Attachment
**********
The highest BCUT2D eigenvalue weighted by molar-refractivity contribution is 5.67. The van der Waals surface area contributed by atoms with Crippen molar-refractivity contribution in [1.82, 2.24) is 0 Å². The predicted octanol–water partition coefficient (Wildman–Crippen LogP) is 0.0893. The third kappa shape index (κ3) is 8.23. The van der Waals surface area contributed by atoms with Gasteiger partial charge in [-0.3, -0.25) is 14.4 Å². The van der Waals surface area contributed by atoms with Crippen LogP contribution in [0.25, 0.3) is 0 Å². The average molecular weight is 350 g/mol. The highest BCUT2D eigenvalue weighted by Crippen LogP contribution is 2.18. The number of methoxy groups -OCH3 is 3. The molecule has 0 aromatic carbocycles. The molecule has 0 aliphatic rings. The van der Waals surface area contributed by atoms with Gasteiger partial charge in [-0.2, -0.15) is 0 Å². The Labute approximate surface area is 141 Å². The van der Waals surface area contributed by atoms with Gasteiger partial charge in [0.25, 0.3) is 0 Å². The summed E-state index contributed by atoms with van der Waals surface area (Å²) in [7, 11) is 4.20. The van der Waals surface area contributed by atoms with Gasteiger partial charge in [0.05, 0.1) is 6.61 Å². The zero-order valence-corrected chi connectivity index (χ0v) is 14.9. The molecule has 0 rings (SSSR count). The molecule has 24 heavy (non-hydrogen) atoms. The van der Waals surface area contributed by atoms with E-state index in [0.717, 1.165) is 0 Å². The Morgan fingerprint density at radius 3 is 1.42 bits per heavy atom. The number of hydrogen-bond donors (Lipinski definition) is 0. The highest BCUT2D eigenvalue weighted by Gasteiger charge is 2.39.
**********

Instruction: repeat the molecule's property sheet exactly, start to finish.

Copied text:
The highest BCUT2D eigenvalue weighted by molar-refractivity contribution is 5.67. The van der Waals surface area contributed by atoms with Crippen molar-refractivity contribution in [1.82, 2.24) is 0 Å². The predicted octanol–water partition coefficient (Wildman–Crippen LogP) is 0.0893. The third kappa shape index (κ3) is 8.23. The van der Waals surface area contributed by atoms with Gasteiger partial charge in [-0.3, -0.25) is 14.4 Å². The van der Waals surface area contributed by atoms with Crippen LogP contribution in [0.25, 0.3) is 0 Å². The average molecular weight is 350 g/mol. The highest BCUT2D eigenvalue weighted by Crippen LogP contribution is 2.18. The number of methoxy groups -OCH3 is 3. The molecule has 0 aromatic carbocycles. The molecule has 0 aliphatic rings. The van der Waals surface area contributed by atoms with Gasteiger partial charge in [-0.2, -0.15) is 0 Å². The Labute approximate surface area is 141 Å². The van der Waals surface area contributed by atoms with Gasteiger partial charge in [0.25, 0.3) is 0 Å². The summed E-state index contributed by atoms with van der Waals surface area (Å²) in [7, 11) is 4.20. The van der Waals surface area contributed by atoms with Gasteiger partial charge in [0.05, 0.1) is 6.61 Å². The zero-order valence-corrected chi connectivity index (χ0v) is 14.9. The molecule has 0 rings (SSSR count). The molecule has 24 heavy (non-hydrogen) atoms. The van der Waals surface area contributed by atoms with E-state index in [0.717, 1.165) is 0 Å². The Morgan fingerprint density at radius 3 is 1.42 bits per heavy atom. The number of hydrogen-bond donors (Lipinski definition) is 0. The highest BCUT2D eigenvalue weighted by Gasteiger charge is 2.39.